Found on flyinglesson.us

Dawn patrol

This week I went surfing at 5 am for the very first time. I got up at 4.30 am and got ready. I got dressed, grabbed the wetsuit, grabbed my bag and waited for the van to pick me up. It was freezing outside but I was so incredibly excited. I always wanted to go to the beach before the sunrise and swim and surf while watching the sun rise. As soon as we arrived at the beach we put our wetsuits on, grabbed our boards and headed to the beach.

I was barefoot and we had to walk a little distance to the beach on concrete and my feet were completely frozen and in pain from walking on the hard and sharp concrete. I finally stepped on sand and immediately ran towards the water. I stayed in the more shallow spot first to just practice a bit before my teacher called me over to try some bigger waves.

After many failed attempts I finally managed to stand up for just a second before I fell but it was still amazing. The sunrise was absolutely beautiful and there were many seals just swimming around us. One of them popped its head up right next to me and looked at me curiously before it dove back down.

It was my first time being at the beach before sunrise and it was a long dream of mine that I was finally able to fulfill.

https://www.liveabout.com/what-is-a-dawn-patrol-3154748

a moment in the life of a Sockeye Salmon

The Alaskan glaciers melt into the icy rivers as the sockeye salmon swim upstream in hopes of population. Scales sunk with an intense array of pinks and dark reds. The salmon’s dark green heads protrude out of their thick body of flesh. In a small school, three or four fish swim passionately up the shallow stream. The stream on the verge of freezing glistened in the bright sunlight, and the salmon swimming only inches under the reflective water continue on their journey. The smell of pine swept through the chilled air and the misted grass sprouted on the side of the stream. Although life thrived outside the stream, the salmon’s life narrowed down to a single purpose. They needed to keep swimming.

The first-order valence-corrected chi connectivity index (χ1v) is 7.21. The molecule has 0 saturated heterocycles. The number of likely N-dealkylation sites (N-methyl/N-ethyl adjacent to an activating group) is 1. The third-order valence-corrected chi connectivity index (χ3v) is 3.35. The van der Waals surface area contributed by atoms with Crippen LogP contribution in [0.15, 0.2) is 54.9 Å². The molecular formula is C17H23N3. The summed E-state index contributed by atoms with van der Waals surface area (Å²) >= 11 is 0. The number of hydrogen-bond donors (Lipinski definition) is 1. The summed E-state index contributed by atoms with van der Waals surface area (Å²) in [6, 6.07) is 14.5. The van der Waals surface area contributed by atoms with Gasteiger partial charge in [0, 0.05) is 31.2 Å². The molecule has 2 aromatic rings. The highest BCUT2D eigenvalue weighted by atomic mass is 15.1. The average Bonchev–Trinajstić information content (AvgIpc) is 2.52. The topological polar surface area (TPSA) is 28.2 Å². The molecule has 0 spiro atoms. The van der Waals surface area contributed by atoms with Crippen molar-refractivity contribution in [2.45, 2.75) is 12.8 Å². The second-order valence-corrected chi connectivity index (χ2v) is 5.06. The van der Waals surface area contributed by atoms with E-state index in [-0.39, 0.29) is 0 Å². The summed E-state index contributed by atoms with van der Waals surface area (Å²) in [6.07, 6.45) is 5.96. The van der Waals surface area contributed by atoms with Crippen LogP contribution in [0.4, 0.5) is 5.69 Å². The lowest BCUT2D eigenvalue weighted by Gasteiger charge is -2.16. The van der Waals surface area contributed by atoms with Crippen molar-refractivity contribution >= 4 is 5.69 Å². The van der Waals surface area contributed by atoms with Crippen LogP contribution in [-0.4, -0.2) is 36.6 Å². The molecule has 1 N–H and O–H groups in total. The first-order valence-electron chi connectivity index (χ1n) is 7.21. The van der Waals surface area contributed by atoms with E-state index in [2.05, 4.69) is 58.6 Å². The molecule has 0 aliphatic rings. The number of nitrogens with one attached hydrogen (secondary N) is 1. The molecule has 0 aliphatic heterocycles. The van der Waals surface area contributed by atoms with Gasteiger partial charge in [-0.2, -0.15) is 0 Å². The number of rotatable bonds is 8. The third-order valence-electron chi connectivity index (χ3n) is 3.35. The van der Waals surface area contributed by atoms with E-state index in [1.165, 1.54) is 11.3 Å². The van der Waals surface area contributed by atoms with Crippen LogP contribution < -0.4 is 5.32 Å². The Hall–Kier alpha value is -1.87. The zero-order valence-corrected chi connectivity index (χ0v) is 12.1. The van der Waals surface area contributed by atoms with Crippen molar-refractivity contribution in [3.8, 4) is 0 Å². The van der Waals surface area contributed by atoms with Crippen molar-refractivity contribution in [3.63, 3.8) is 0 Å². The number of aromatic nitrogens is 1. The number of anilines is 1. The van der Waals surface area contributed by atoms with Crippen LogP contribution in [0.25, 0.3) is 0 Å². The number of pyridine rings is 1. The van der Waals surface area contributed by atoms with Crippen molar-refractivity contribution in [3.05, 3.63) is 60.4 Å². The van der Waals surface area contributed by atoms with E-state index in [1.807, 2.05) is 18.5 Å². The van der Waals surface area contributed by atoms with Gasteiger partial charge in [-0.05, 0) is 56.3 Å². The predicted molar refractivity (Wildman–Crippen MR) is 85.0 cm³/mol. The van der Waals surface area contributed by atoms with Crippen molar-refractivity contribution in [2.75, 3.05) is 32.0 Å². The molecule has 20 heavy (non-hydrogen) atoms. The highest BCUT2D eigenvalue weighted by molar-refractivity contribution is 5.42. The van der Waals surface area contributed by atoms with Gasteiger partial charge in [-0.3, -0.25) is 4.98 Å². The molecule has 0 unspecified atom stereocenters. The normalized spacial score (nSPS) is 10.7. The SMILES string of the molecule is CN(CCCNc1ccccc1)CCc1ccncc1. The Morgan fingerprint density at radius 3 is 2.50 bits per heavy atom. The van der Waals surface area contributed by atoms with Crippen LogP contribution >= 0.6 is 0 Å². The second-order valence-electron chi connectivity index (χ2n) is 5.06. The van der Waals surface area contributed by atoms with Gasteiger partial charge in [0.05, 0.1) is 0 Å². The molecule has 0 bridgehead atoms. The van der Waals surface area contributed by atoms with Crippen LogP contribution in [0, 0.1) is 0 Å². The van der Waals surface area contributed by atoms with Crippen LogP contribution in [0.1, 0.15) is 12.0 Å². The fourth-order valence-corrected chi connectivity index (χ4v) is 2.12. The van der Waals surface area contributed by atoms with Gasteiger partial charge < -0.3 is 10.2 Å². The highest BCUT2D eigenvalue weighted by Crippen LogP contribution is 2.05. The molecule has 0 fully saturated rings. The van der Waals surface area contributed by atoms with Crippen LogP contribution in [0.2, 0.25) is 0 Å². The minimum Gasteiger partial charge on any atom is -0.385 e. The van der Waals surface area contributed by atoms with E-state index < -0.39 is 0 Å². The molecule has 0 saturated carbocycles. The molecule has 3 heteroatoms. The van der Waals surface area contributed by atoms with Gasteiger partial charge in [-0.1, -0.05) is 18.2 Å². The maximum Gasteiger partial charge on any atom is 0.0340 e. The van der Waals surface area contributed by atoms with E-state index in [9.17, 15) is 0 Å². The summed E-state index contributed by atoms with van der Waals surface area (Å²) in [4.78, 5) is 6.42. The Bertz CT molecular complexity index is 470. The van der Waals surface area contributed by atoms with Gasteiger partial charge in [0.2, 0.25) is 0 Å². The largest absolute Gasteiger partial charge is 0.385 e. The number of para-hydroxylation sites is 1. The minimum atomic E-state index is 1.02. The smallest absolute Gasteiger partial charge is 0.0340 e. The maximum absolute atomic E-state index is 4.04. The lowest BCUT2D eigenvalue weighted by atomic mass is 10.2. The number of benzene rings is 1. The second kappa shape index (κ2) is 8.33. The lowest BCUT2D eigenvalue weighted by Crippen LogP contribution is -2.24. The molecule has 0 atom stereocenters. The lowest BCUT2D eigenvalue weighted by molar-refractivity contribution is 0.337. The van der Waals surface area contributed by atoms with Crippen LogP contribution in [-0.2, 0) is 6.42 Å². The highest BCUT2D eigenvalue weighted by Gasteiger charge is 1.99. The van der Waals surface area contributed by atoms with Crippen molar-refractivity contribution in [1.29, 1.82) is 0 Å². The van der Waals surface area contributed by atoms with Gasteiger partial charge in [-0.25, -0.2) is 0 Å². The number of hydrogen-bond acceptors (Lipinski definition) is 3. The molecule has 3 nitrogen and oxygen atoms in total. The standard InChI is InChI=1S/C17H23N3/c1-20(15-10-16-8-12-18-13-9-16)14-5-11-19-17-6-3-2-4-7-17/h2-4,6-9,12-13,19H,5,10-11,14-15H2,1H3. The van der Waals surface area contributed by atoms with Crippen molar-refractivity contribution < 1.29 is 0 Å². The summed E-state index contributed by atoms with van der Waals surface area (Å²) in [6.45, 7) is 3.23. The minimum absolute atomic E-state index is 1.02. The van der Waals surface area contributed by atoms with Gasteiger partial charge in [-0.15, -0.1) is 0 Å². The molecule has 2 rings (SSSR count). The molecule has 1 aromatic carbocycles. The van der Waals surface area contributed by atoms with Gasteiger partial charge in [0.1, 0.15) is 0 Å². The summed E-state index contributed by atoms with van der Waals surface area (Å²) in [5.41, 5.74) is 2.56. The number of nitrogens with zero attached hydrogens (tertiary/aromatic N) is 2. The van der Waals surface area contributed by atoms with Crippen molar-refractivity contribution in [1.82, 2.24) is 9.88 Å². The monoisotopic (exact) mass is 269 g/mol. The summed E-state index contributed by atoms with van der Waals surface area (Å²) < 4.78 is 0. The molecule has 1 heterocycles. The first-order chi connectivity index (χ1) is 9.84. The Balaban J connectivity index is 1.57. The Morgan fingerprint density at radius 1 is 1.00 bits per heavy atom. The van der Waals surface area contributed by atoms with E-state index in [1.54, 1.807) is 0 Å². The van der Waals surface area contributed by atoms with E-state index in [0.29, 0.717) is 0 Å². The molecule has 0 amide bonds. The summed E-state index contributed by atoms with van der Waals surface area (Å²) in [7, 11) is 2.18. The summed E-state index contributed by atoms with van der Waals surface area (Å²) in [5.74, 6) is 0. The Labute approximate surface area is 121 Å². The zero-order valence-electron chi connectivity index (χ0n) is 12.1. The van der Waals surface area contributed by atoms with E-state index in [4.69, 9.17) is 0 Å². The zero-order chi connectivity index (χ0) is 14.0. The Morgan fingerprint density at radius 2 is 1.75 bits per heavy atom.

image found on Pinterest

The fast five

Through my photography, I have been able to travel to the most beautiful places on this planet. But one definitely stands out to me like no other. The Masai Mara in Kenya, Africa. A heaven for photographers. It is one of the best places on earth to see big cats. I have traveled there three times already, and I fall in love over and over again. Last summer I was able to observe one of nature’s seven wonders, the big migration of the wildebeest that come over from the Serengeti to find fresh grass in the Masai Mara.

Many big cats use this chance to hunt wildebeest that got injured during the crossing. There is especially one group of wild cats that are known to almost all photographers. The fast five. The fast five are a coalition of five male cheetahs. Two brothers got together with a set of three brothers and formed a coalition to hunt and live together. Nowhere else on earth can this be observed.

I have had the privilege of observing these magnificent cats hunt, and it is truly incredible. Each one of them has a special dedicated role and their hunting is extremely coordinated, I have never seen anything like it in my life. They know that they have a higher survival rate if they work together. They hunt every day and are more successful than any other group out there. I am excited to see them again on my next trip to the Masai Mara, and I hope that many others get the privilege to see these beautiful cats.